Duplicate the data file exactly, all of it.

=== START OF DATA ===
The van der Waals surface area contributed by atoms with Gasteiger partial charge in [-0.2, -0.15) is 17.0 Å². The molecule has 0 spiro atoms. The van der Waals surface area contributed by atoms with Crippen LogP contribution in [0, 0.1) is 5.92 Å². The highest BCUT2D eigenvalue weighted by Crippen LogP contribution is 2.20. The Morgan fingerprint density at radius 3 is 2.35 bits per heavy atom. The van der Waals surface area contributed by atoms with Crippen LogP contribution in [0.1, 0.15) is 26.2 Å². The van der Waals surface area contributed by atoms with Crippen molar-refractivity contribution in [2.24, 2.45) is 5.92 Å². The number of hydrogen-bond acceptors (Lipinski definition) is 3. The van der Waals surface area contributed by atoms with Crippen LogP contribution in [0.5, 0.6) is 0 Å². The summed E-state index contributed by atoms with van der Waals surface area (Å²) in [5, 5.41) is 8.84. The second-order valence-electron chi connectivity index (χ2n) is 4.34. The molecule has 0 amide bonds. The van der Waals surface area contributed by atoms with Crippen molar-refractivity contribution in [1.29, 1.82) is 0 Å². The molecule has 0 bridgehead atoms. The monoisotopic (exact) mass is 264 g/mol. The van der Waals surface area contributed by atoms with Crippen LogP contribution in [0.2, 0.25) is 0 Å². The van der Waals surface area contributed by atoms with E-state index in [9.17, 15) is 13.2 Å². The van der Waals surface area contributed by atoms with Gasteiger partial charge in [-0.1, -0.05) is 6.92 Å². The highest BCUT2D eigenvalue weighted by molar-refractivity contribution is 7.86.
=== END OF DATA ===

The van der Waals surface area contributed by atoms with Gasteiger partial charge in [-0.2, -0.15) is 17.0 Å². The molecule has 0 spiro atoms. The van der Waals surface area contributed by atoms with Crippen LogP contribution in [0, 0.1) is 5.92 Å². The highest BCUT2D eigenvalue weighted by Crippen LogP contribution is 2.20. The Morgan fingerprint density at radius 3 is 2.35 bits per heavy atom. The van der Waals surface area contributed by atoms with Crippen LogP contribution in [0.1, 0.15) is 26.2 Å². The van der Waals surface area contributed by atoms with Crippen molar-refractivity contribution in [2.24, 2.45) is 5.92 Å². The number of hydrogen-bond acceptors (Lipinski definition) is 3. The van der Waals surface area contributed by atoms with Crippen LogP contribution in [0.5, 0.6) is 0 Å². The summed E-state index contributed by atoms with van der Waals surface area (Å²) in [5, 5.41) is 8.84. The second-order valence-electron chi connectivity index (χ2n) is 4.34. The molecule has 0 amide bonds. The van der Waals surface area contributed by atoms with Crippen molar-refractivity contribution in [1.29, 1.82) is 0 Å². The molecule has 0 bridgehead atoms. The monoisotopic (exact) mass is 264 g/mol. The van der Waals surface area contributed by atoms with Crippen LogP contribution in [0.2, 0.25) is 0 Å². The van der Waals surface area contributed by atoms with E-state index in [9.17, 15) is 13.2 Å². The van der Waals surface area contributed by atoms with Gasteiger partial charge in [-0.1, -0.05) is 6.92 Å². The highest BCUT2D eigenvalue weighted by molar-refractivity contribution is 7.86.